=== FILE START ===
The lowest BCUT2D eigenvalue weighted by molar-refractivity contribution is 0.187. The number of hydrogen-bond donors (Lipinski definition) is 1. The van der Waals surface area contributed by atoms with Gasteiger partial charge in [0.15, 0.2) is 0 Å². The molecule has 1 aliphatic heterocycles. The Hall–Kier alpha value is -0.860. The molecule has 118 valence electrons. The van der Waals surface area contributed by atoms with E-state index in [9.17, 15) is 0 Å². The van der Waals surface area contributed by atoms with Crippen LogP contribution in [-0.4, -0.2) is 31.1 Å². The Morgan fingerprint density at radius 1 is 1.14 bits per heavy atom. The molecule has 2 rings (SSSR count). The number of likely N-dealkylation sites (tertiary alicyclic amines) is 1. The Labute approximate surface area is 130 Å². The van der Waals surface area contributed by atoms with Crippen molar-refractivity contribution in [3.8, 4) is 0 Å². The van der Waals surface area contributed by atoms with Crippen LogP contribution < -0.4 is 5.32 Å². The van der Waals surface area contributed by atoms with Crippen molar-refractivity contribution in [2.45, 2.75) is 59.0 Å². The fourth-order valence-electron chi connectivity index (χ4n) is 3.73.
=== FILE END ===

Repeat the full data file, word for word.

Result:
The lowest BCUT2D eigenvalue weighted by molar-refractivity contribution is 0.187. The number of hydrogen-bond donors (Lipinski definition) is 1. The van der Waals surface area contributed by atoms with Gasteiger partial charge in [0.15, 0.2) is 0 Å². The molecule has 1 aliphatic heterocycles. The Hall–Kier alpha value is -0.860. The molecule has 118 valence electrons. The van der Waals surface area contributed by atoms with E-state index in [9.17, 15) is 0 Å². The van der Waals surface area contributed by atoms with Crippen LogP contribution in [-0.4, -0.2) is 31.1 Å². The Morgan fingerprint density at radius 1 is 1.14 bits per heavy atom. The molecule has 2 rings (SSSR count). The number of likely N-dealkylation sites (tertiary alicyclic amines) is 1. The Labute approximate surface area is 130 Å². The van der Waals surface area contributed by atoms with Crippen molar-refractivity contribution in [3.8, 4) is 0 Å². The van der Waals surface area contributed by atoms with Crippen LogP contribution < -0.4 is 5.32 Å². The van der Waals surface area contributed by atoms with Crippen molar-refractivity contribution in [2.45, 2.75) is 59.0 Å². The fourth-order valence-electron chi connectivity index (χ4n) is 3.73.